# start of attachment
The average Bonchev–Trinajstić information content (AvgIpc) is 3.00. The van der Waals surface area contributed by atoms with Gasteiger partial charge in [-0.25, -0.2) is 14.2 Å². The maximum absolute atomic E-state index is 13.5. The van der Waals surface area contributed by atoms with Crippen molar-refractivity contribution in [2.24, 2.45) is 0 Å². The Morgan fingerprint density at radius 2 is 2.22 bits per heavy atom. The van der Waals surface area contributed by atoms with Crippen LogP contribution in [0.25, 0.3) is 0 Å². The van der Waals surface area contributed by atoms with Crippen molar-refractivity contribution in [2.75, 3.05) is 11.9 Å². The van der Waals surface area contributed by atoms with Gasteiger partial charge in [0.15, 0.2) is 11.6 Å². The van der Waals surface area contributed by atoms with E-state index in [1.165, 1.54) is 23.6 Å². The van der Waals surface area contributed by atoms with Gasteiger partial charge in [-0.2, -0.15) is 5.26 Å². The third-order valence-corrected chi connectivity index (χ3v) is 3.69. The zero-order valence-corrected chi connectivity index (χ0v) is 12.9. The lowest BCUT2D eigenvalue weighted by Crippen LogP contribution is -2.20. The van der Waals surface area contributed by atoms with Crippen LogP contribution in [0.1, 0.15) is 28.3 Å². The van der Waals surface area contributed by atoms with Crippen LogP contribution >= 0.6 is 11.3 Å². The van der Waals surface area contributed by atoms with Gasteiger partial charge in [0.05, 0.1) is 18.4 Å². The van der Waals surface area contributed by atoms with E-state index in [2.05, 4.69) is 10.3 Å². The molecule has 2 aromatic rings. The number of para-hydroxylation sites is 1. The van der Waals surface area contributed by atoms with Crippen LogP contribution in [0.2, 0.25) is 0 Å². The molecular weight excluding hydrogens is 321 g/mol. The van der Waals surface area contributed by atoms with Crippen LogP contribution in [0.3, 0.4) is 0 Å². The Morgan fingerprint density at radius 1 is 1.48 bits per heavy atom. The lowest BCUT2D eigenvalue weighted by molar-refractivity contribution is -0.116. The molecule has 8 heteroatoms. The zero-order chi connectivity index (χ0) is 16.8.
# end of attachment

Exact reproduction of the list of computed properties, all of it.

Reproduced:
The average Bonchev–Trinajstić information content (AvgIpc) is 3.00. The van der Waals surface area contributed by atoms with Gasteiger partial charge in [-0.25, -0.2) is 14.2 Å². The maximum absolute atomic E-state index is 13.5. The van der Waals surface area contributed by atoms with Crippen molar-refractivity contribution in [2.24, 2.45) is 0 Å². The Morgan fingerprint density at radius 2 is 2.22 bits per heavy atom. The van der Waals surface area contributed by atoms with Crippen LogP contribution in [0.25, 0.3) is 0 Å². The van der Waals surface area contributed by atoms with Crippen molar-refractivity contribution in [2.75, 3.05) is 11.9 Å². The van der Waals surface area contributed by atoms with Gasteiger partial charge in [0.15, 0.2) is 11.6 Å². The van der Waals surface area contributed by atoms with E-state index in [1.165, 1.54) is 23.6 Å². The van der Waals surface area contributed by atoms with Gasteiger partial charge in [-0.2, -0.15) is 5.26 Å². The third-order valence-corrected chi connectivity index (χ3v) is 3.69. The zero-order valence-corrected chi connectivity index (χ0v) is 12.9. The lowest BCUT2D eigenvalue weighted by Crippen LogP contribution is -2.20. The van der Waals surface area contributed by atoms with Crippen LogP contribution in [0.1, 0.15) is 28.3 Å². The van der Waals surface area contributed by atoms with Crippen LogP contribution >= 0.6 is 11.3 Å². The van der Waals surface area contributed by atoms with Gasteiger partial charge in [0.05, 0.1) is 18.4 Å². The van der Waals surface area contributed by atoms with E-state index in [2.05, 4.69) is 10.3 Å². The molecule has 2 aromatic rings. The number of para-hydroxylation sites is 1. The van der Waals surface area contributed by atoms with Crippen LogP contribution in [0.2, 0.25) is 0 Å². The molecular weight excluding hydrogens is 321 g/mol. The van der Waals surface area contributed by atoms with Crippen LogP contribution in [0.3, 0.4) is 0 Å². The Morgan fingerprint density at radius 1 is 1.48 bits per heavy atom. The lowest BCUT2D eigenvalue weighted by molar-refractivity contribution is -0.116. The molecule has 8 heteroatoms. The zero-order chi connectivity index (χ0) is 16.8.